Melbourne News

Churches appeal to Government for compassion after Easter violence on Manus Island

Tuesday 18 April 2017

Media and Communications Office

The Australian Churches’ Refugee Taskforce has condemned the violence that erupted on Manus Island on the evening of Good Friday, and has called for the camp to be evacuated.

Taskforce Chair, the Very Rev Dr Peter Catt said today, ‘It is with deep sadness that on the evening of Good Friday, marking the Cross of Christ, we hear of the violence and fear that has erupted on Manus Island PNG, including gunshots being fired into the centre. We pause on this day, between the crucifixion and resurrection of Christ in the Christian tradition, to mourn the fear of those attacked and to hold the anger and hatred that came from the violence itself.

'The darkness of betrayal and abandonment that we are familiar with, in the Jesus story, is being felt keenly by those on Manus Island this weekend. As the Australian churches turn towards the theme of resurrection on Sunday, the context of our offshore processing can be ignored no more.’

Linda Cusworth, from the Combined Refugee Action Group (CRAG), has added her own observations, along with a collection of photographs, reproduced below.

Linda writes, ‘You may have seen news about the Manus Island Detention Centre last night. Terrified messages received last night from the men held there reported that PNG locals and Navy officers opened fire on the detention centre. They also reported that security staff evacuated from the centre, locking the gates behind them and leaving the detainees defenceless against the attack. Many bullets penetrated the fences and hit the accommodation areas. CRAG was sent many photos of bullets and the damage done by them. A few are attached.’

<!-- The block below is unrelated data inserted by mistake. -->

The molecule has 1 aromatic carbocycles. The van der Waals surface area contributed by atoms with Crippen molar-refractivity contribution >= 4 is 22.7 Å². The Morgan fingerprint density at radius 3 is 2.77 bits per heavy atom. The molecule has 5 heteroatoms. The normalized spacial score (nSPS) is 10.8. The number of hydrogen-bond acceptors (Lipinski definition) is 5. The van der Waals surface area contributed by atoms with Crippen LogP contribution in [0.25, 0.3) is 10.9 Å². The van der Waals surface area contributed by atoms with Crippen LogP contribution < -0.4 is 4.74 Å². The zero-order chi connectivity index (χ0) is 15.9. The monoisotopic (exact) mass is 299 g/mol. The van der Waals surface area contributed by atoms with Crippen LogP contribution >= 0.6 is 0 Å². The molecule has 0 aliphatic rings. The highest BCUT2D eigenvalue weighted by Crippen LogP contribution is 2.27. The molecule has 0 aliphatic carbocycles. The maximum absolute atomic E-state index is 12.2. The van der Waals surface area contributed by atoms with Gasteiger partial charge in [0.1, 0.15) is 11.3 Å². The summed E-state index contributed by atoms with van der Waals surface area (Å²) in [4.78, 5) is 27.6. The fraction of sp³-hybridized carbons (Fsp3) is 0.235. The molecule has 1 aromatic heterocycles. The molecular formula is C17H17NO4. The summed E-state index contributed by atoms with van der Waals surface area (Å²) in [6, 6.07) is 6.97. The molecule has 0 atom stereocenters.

The Australian Churches’ Refugee Taskforce has worked collaboratively with other agencies across Australia for four years to call for the closure of offshore detention. For the latest outbreak of violence to occur on Good Friday, an important part of the Christian calendar, there can be no ignoring the synergy of suffering.

Stuart McMillan, President of Uniting Church in Australia stated in his Easter message this week that ‘Easter is a time for new beginnings… It is also an opportunity for our nation to compassionately reframe and renew policy approaches for those in need.’

The Australian Refugee Churches Taskforce calls on the Government this Easter, to act with compassion, to lift the veil of re-traumatisation and fear for refugees and asylum seekers, and to evacuate the camps on Manus and Nauru.

Dr Peter Catt added, ‘Even if the arrangement with the United States continues, we must act to create safety and security for those who have languished in offshore detention for too long. By bringing people to Australia, the US deal may continue. More importantly, the healing of those who have been damaged by our nation’s policy can begin.’
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